Background and Literature Review
A key case which occurred shortly after the ratification of the Constitution provides insight into the historical precedent of the role of jury nullification. (Horowitz, Willging 167) The case entitled Georgia V. Brailsford officially recognized the ability of the jury to weigh the legitimacy of the law when considering a sentence. (Horowtiz, willging 167) Additionally, the case was presided over by the first Chief Justice, John Jay, which adds even more veracity to the ruling. (Horowitz, Willging, possibly don’t include) The ruling established the role of the jury as a vanguard to protect the citizenry from “harsh and unjust laws.” (Horotwiz, willging 167)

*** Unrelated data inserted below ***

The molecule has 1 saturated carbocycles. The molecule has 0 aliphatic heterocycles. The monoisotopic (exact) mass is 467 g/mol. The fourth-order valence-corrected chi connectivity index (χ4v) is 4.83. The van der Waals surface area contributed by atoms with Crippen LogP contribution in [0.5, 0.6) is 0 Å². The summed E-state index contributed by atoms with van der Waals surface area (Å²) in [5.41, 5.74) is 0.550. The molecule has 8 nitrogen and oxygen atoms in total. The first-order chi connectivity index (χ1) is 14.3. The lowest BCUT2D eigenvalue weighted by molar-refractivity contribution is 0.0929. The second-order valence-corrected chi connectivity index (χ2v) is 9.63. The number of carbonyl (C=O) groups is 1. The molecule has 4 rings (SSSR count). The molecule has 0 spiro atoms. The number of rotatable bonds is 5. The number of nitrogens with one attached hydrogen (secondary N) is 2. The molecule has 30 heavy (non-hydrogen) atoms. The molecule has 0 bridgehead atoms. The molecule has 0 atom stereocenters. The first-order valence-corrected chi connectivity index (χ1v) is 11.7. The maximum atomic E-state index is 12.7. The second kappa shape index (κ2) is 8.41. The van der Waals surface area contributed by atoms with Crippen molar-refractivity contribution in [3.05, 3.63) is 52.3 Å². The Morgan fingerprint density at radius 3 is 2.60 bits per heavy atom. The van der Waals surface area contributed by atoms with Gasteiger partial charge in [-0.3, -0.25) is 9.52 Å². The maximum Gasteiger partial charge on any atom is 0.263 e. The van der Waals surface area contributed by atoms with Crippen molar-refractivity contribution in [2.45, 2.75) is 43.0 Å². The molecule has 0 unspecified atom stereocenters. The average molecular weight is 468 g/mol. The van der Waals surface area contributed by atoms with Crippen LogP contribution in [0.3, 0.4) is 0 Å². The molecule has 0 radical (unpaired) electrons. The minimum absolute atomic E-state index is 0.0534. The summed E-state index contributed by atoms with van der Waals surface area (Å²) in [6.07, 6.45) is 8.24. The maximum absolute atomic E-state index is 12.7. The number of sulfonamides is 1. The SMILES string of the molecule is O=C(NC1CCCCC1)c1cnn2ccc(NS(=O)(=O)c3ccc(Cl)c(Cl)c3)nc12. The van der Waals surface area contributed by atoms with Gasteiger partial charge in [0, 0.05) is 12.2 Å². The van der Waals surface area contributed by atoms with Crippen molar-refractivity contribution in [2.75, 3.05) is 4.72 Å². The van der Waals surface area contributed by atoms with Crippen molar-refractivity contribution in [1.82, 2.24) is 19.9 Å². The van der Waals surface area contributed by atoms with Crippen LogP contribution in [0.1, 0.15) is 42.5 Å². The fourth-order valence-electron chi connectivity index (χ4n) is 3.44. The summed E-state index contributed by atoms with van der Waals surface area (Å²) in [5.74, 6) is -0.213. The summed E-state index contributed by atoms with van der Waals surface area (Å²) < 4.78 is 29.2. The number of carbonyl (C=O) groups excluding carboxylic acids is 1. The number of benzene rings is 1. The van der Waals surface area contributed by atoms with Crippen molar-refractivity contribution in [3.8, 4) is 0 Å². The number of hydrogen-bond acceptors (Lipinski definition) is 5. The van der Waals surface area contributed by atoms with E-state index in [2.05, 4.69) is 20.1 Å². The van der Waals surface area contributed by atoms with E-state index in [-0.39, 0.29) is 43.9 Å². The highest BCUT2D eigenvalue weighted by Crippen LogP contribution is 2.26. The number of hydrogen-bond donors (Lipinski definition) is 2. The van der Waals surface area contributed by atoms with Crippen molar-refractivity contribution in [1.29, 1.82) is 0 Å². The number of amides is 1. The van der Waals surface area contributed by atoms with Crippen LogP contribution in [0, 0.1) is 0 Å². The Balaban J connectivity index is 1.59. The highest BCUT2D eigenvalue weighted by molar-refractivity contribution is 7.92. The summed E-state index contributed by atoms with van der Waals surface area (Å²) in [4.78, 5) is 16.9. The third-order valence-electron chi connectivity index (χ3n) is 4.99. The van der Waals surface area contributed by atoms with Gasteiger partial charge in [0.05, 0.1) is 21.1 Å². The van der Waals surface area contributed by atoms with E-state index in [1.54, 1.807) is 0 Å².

Horowitz and Willging write that the ability of the jury was championed because of the nature of the “agricultural community.” (Horowitz, Willging) The authors cite Howe’s suggestion that rural farmers would prefer to have been judged by their “neighbors.” (Horowitz, Willging) The issue of jury nullification was once again reviewed in the United States v. Battiste case. The opinion delivered by Justice Story articulated the point that the “jury are the judges of law, as well as the fact.”...

Find Another Essay On nullification

The Missouri Compromise vs. the Nullification Crisis

985 words - 4 pages The Missouri Compromise and the Nullification Crisis were both very noteworthy events in American history. The significance of the two not only laid in the events themselves, but also the time period in which they occurred and what they foreshadowed. In short, the Missouri Compromise was an act of Congress passed in 1820 between the two faction of United States Congress, that is, the pro-slavery faction and the anti-slavery factions. The

Andrew Jackson and the Nullification Crisis